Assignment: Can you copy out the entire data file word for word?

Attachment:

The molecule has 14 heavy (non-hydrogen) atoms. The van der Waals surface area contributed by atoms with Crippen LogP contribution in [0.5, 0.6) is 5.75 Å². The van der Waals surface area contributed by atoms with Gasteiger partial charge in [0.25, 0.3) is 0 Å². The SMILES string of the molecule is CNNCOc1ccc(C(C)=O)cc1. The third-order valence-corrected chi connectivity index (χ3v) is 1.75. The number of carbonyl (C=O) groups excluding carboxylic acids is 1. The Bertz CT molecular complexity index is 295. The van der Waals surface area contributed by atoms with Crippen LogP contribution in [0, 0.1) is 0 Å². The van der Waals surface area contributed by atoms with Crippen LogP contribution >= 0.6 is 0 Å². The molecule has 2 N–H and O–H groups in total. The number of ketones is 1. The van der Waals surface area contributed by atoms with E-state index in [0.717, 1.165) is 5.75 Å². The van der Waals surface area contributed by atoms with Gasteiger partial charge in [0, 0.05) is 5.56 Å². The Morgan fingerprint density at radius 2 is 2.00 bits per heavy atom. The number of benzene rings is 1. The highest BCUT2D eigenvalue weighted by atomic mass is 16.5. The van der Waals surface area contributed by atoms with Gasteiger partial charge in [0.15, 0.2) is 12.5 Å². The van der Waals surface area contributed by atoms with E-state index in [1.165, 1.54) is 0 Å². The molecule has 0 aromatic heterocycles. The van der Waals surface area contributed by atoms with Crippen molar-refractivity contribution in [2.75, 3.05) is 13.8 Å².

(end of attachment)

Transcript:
The molecule has 14 heavy (non-hydrogen) atoms. The van der Waals surface area contributed by atoms with Crippen LogP contribution in [0.5, 0.6) is 5.75 Å². The van der Waals surface area contributed by atoms with Gasteiger partial charge in [0.25, 0.3) is 0 Å². The SMILES string of the molecule is CNNCOc1ccc(C(C)=O)cc1. The third-order valence-corrected chi connectivity index (χ3v) is 1.75. The number of carbonyl (C=O) groups excluding carboxylic acids is 1. The Bertz CT molecular complexity index is 295. The van der Waals surface area contributed by atoms with Crippen LogP contribution in [0, 0.1) is 0 Å². The van der Waals surface area contributed by atoms with Crippen LogP contribution >= 0.6 is 0 Å². The molecule has 2 N–H and O–H groups in total. The number of ketones is 1. The van der Waals surface area contributed by atoms with E-state index in [0.717, 1.165) is 5.75 Å². The van der Waals surface area contributed by atoms with Gasteiger partial charge in [0, 0.05) is 5.56 Å². The Morgan fingerprint density at radius 2 is 2.00 bits per heavy atom. The number of benzene rings is 1. The highest BCUT2D eigenvalue weighted by atomic mass is 16.5. The van der Waals surface area contributed by atoms with Gasteiger partial charge in [0.15, 0.2) is 12.5 Å². The van der Waals surface area contributed by atoms with E-state index in [1.165, 1.54) is 0 Å². The molecule has 0 aromatic heterocycles. The van der Waals surface area contributed by atoms with Crippen molar-refractivity contribution in [2.75, 3.05) is 13.8 Å².